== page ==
Galveston-Houston readies for historic hurricane, first in 10-plus years

August 25, 2017

Houston's skyline is seen near a submerged Buffalo Bayou Park after massive flooding in 2016. Photo by James Ramos/Herald.


FRIENDSWOOD — Hurricane Harvey is bringing up memories of the last major storm that aimed for the Texas Gulf Coast.

Almost 12 years ago, Hurricane Rita churned through the Gulf of Mexico, aiming straight for the Texas coastline. While Houston escaped most major damage after landfall, the massive Category 3 storm brought weeks without electricity, winds more than 100 mph and mass evacuation headaches for the Greater Houston area, including Carla Martin.

"During Rita, evacuation was a nightmare on roadways," Martin, office administrator at Mary Queen Catholic Church in Friendswood, told the Texas Catholic Herald, the Galveston-Houston archdiocesan newspaper. "(That experience) lends me to start preparations much earlier." Mary Queen Catholic Church is located 33 miles from the Gulf of Mexico.

Like Martin, the Archdiocese of Galveston-Houston is preparing for Hurricane Harvey, as well as a number of other incidents that the Catholic community in Houston may face. Hurricane Harvey was expected to make landfall on the mid-Texas coast the night of Aug. 25, then stall and drift over the weekend of Aug. 26 and 27, according to the National Weather Service. By late afternoon Aug. 25, it was upgraded to Category 3.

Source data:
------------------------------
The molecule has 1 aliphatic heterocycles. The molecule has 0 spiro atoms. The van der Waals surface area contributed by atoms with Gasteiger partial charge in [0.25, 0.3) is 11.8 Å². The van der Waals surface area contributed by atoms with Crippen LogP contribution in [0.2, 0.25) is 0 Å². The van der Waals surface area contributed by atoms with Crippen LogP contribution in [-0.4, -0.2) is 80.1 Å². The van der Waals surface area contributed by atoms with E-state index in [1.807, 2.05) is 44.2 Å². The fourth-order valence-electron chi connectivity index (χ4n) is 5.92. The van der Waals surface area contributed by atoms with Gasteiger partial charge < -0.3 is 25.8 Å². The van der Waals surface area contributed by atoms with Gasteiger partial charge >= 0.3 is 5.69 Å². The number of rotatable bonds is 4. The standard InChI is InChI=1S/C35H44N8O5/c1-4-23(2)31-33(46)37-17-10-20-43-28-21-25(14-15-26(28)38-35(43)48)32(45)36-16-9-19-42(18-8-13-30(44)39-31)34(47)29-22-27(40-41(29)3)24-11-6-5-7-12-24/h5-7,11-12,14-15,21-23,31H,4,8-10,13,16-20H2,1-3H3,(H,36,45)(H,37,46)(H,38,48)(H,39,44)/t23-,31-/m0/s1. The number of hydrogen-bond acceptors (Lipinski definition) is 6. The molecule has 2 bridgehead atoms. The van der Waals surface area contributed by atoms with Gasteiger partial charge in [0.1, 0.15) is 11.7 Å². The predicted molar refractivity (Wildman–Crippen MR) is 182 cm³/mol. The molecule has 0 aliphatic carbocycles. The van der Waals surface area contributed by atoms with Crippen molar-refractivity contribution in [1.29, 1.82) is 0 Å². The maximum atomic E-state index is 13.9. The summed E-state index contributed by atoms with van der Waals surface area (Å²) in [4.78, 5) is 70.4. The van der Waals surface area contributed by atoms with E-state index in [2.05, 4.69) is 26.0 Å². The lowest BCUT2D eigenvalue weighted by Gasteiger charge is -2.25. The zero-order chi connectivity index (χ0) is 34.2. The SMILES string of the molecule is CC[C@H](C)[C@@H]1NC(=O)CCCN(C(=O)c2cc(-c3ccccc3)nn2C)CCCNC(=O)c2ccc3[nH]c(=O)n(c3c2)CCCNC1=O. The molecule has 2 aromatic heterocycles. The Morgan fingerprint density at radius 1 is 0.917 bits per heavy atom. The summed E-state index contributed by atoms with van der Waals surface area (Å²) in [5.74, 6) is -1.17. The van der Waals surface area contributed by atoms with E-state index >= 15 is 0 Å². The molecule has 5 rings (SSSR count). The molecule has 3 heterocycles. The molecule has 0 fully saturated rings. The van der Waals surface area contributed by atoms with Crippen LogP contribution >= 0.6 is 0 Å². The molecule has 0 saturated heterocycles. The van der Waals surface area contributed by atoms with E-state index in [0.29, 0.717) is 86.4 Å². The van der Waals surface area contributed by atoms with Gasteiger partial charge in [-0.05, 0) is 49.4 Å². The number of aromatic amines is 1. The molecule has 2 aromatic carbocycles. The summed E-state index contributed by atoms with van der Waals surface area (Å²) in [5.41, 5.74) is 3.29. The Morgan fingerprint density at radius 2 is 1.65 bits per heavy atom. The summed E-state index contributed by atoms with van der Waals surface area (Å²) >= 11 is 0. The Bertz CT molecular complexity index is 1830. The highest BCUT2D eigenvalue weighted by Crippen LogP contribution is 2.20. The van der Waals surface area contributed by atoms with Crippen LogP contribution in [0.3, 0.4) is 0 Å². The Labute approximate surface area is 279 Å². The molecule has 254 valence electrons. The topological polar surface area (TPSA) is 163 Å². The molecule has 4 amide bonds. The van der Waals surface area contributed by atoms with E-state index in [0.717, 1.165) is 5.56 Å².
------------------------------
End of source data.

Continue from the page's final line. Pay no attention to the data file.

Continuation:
► Catholic Charities of Houston - provides local recovery and relief efforts after natural disasters; 1-866-649-5862.  

► St. Vincent de Paul Society of Houston - Regional recovery efforts to provide basic needs to victims; 713-741-8234

► United Way of Houston After The Storm, a United Way of Houston Guide (PDF) A resource guide to help you get back on your feet after you have braved the storm. Call 211, a helpline with State of Texas Emergency Assistance Registry in over 150 languages

www.ReadyHoustonTX.govOnline videos, plans and tools to prepare for emergencies.

► - Online guides, information plans and tools to prepare for emergencies. (Espanol)

Brazoria County Emergency - Online links, plans and tools to prepare for emergencies in Brazoria County.